Albany, N.Y.--Even with the ambitious and aggressive economic development initiatives included in the new state budget, the Senate Majority has renewed its call for the enactment of a jobs program it proposed earlier this session called "New Jobs-NY."
State Senator Tom O’Mara (R-C, Big Flats) joined his Senate colleagues to renew their call for the enactment of the comprehensive economic development program.
“We've taken important steps over the past year to keep New York State moving toward a dramatic economic turnaround. But we need to keep doing anything and everything possible to remove New York from the list of states with the worst business climates in America. Government can help lead that effort by cutting taxes and controlling state spending, which is the bedrock of the Senate plan,” said O’Mara, noting a January 2012 report from the Tax Foundation that ranked New York as having the second-worst business tax climate in the nation, ahead of only New Jersey. “I think it's especially important that the Senate plan targets a manufacturing resurgence as the foundation of future private-sector job growth and economic security for upstate communities and workers.”
The new Senate plan proposes to strengthen the state’s economic competitiveness and improve New York’s business climate through a broad strategy involving significant tax relief, much of it aimed at private-sector job creation, and fiscal responsibility and spending control across state government.
Highlights of the Senate's "New Jobs-NY" initiative, which is supported by leading statewide business organizations including the Business Council of New York, Unshackle Upstate and the National Federation of Independent Businesses, include:
-- an unprecedented, three-year phase-out of the state corporate franchise tax and personal income tax paid by manufacturers;
-- providing small businesses with a corporate tax rate cut from 6.5 percent to 5.2 percent – a 20-percent reduction;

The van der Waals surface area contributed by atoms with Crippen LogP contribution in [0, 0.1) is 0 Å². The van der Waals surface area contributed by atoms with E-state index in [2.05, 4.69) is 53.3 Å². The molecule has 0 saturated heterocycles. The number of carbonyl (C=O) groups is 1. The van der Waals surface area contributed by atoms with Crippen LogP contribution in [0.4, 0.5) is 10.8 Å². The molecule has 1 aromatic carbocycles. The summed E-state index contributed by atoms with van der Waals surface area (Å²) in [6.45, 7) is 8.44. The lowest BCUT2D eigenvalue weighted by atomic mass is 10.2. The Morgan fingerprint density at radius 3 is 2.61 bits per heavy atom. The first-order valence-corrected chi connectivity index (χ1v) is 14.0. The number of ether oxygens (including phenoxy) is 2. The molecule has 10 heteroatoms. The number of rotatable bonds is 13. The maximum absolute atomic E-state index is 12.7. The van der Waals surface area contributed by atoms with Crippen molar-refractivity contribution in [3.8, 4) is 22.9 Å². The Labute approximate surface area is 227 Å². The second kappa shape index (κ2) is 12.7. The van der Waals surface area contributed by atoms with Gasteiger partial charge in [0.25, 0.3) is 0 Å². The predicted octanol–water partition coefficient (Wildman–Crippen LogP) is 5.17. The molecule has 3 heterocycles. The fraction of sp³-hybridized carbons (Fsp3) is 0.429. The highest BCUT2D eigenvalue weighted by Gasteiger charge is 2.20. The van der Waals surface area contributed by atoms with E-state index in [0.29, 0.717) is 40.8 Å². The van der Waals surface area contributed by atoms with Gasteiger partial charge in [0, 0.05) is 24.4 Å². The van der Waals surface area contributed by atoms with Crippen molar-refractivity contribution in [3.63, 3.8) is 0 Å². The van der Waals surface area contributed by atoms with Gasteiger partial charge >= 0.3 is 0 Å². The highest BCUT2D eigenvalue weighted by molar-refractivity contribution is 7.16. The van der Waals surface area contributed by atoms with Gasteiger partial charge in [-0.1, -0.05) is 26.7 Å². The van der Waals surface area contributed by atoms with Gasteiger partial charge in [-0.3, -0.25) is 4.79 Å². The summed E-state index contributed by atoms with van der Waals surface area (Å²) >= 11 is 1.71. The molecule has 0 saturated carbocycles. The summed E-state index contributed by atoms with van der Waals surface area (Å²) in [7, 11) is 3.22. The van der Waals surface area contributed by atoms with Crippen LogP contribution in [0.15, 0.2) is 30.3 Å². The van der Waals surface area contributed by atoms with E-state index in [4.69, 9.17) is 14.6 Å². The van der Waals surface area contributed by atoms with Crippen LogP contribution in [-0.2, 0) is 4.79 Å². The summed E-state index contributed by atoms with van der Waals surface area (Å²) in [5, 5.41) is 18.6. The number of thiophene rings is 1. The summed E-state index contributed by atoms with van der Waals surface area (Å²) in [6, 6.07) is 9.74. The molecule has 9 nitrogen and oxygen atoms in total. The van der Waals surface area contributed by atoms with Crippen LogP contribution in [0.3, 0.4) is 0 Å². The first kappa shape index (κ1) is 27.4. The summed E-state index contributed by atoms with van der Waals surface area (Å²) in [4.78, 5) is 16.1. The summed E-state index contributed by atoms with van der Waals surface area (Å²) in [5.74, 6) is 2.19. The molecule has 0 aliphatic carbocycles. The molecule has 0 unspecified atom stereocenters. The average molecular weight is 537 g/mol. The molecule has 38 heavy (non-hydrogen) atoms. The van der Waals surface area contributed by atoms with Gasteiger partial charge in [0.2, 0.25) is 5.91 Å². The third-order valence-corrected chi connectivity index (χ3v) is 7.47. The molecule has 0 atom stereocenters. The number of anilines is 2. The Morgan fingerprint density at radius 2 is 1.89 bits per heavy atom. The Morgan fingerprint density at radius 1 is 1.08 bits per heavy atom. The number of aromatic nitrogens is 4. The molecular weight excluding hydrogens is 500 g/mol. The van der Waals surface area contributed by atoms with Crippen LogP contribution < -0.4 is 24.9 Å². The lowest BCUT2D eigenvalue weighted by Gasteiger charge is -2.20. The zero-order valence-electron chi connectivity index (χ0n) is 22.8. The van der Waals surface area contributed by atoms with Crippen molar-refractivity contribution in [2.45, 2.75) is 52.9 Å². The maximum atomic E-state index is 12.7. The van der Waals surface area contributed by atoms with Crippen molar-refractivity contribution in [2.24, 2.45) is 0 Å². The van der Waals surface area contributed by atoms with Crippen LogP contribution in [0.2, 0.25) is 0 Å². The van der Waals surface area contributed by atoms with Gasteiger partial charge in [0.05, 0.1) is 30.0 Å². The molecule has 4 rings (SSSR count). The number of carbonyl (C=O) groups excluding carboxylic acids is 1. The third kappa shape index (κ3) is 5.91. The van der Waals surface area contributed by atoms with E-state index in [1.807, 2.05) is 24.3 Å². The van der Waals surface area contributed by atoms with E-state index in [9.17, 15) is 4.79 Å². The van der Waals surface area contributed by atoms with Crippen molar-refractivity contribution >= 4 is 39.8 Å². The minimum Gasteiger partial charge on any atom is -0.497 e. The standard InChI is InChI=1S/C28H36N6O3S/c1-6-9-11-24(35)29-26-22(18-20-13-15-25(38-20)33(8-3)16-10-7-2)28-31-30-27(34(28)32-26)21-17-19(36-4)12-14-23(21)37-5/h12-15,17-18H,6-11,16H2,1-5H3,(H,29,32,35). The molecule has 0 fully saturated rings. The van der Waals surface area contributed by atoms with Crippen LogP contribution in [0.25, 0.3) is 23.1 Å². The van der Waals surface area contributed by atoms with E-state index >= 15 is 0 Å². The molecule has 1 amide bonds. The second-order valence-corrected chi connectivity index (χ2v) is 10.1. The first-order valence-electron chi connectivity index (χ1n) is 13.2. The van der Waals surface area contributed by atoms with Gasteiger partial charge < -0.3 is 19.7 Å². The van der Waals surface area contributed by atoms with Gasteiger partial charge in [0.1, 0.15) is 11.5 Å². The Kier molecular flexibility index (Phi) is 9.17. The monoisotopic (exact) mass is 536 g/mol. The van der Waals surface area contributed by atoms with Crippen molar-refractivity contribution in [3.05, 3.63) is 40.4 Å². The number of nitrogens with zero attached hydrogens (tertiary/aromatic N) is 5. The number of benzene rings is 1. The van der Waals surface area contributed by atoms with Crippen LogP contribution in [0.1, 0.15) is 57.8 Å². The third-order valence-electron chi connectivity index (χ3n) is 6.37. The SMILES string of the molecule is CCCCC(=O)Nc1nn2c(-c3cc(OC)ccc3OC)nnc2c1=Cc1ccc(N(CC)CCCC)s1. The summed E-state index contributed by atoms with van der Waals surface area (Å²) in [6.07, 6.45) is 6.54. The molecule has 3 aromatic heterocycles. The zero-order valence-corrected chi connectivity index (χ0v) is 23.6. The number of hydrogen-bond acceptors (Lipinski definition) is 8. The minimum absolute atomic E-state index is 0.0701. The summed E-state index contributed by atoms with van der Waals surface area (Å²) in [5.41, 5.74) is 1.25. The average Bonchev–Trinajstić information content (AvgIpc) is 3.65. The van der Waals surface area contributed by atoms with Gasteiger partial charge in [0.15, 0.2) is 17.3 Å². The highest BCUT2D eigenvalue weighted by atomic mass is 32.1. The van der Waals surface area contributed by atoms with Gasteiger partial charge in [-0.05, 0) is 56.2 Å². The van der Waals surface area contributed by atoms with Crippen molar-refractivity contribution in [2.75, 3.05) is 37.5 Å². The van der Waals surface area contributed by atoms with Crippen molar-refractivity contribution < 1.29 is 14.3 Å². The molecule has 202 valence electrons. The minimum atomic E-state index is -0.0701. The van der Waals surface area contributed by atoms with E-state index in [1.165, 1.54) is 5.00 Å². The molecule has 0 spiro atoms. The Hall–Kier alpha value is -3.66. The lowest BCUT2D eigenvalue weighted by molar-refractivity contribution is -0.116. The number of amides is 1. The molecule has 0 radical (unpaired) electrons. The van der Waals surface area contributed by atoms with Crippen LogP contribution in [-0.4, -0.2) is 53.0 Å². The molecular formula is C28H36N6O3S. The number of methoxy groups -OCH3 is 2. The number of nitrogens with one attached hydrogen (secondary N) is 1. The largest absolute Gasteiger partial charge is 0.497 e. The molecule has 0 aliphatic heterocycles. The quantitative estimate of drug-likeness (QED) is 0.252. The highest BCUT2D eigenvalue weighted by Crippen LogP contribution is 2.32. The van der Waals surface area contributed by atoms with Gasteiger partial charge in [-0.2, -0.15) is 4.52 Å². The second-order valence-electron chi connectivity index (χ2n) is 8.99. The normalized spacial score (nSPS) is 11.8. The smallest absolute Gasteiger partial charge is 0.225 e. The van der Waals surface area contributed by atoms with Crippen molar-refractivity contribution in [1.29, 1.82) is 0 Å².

-- a 10% tax credit for approximately 800,000 small businesses that have at least one employee, have business income of less than $250,000, and that file under the personal income tax;
-- the accelerated elimination of a staggering 500-percent hike in the 18a assessment that New Yorkers pay on their utility bills approved by the Democrat-controlled state Legislature in 2009 and signed into law by then-Governor David Paterson. This tax hike took $1.2 billion out of the economy and chased businesses and jobs out of New York. The new Senate plan would accelerate the phase-out of this tax hike by one year, from 2014 to 2013;
-- assistance for New York's small brewers through a new Production Credit and Label Registration Credit to encourage the expansion of the state's vibrant craft brewing industry; and
-- a Hire-Now-NY proposal to initiate direct incentives to encourage businesses to expand the work force. For each new job created, a business would get a tax credit of up to $5,000. That credit would increase to up to $8,000 if the job goes to someone on unemployment. An enhanced Hire-A-Vet tax credit of up to $10,000 to any business that hires a veteran returning home from military service;
Additional provisions of the Senate’s 2012 New Jobs-NY plan include a two-percent state spending cap; requiring a super-majority vote to increase state taxes; placing a moratorium on new taxes and fees; and new regulatory reforms to cut expensive red tape for businesses.